Quality Factors

Journal Prestige:  There are basically two approaches to assessing journal prestige: (1) Perception/ranking of the journals by experts in the field, and (2) Journal ranking metrics providing analysis of citation rates. Other factors, such as journal submission and acceptance rates are also sometimes considered. Consult your Subject Librarian for assistance in this area.

"Good" Metric Scores (citation count, h-index, journal impact factor, journal ranking, etc.):  Due to the varying citation rates from discipline to discipline, and even from specialty to specialty within a discipline, it is not possible to give a blanket statement regarding "good" metrics. 


    Effective Strategies for Increasing Citation Frequency

    Journal Reputation and Impact: publishing a paper in a journal based on disciplinary reputatation or with a high impact factor is the most well known way of getting your paper cited. But there are many other things a scholar can do to promote his or her work and make it easy for others to find.

    Utilize Open Access Tools: Open Access journals tend to be cited more than non open access. Deposit your paper in a repository such as Scholars Archive here on campus or a disciplinary repository. Share your detailed research data in a repository. 

    Standarize Identifying Info: try to use the same name throughout your career as well as the name of your affiliated insitution. Using common "official" names will allow for consistency and easy retrieval of your work by author or affiliation. 

    Bring Colleagues on Board: team-authored articles are cited more frequently, as does publishing with international authors. Working cross-or inter-disciplinarily helps as well.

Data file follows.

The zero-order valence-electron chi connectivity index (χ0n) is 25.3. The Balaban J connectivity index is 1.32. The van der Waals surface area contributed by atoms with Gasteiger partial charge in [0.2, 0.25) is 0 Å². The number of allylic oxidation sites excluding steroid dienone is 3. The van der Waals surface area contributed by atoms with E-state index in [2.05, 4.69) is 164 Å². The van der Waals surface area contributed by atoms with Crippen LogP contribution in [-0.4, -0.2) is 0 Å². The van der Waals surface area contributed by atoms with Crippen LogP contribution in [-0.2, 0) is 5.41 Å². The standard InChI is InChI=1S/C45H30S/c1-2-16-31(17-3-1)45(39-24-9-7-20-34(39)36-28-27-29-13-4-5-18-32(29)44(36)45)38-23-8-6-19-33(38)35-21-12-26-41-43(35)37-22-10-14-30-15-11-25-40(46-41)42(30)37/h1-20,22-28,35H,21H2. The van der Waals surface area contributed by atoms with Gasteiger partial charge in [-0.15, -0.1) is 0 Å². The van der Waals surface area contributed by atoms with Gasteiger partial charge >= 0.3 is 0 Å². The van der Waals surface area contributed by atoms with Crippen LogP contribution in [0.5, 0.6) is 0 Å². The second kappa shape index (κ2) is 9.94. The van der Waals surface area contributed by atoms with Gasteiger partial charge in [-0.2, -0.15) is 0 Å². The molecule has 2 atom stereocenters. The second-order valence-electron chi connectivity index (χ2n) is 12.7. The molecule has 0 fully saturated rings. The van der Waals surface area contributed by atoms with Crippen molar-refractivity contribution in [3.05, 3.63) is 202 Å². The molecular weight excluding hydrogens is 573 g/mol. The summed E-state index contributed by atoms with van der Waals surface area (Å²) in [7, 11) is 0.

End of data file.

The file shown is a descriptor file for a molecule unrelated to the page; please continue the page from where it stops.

Beef Up That Paper: use more references, publish a longer paper. Also papers which are published elsewhere after having been rejected are cited more frequently.

    Beyond Peer-Reviewed Original Research: Write a review paper. Present a working paper. Write and disseminate web-based tutorials on your topic.

    Search Optimization: use keywords in the abstract and assign them to the manuscript. Use descriptive titles that utilize the obvious terms searchers would use to look for your topic, avoiding questions in the title. Select a journal that is indexed in the key library databases for your field.

    Market Yourself:  create a key phrase that describes your research career and use it. Update your professional web page and publication lists frequently. Link to your latest and greatest article in your professional email signature file. 

    Utliize Social Media: Use author profiles such as ResearcherID and ORCID. Contribute to Wikipedia, start a blog and/or podcast, join academic social media sites.

    From: Ebrahim, N.A., et al. (2013). Effective strategies for increasing citation frequency. International Education Studies, 6(11), 93-99. doi:10.5539/ies.v6n11p93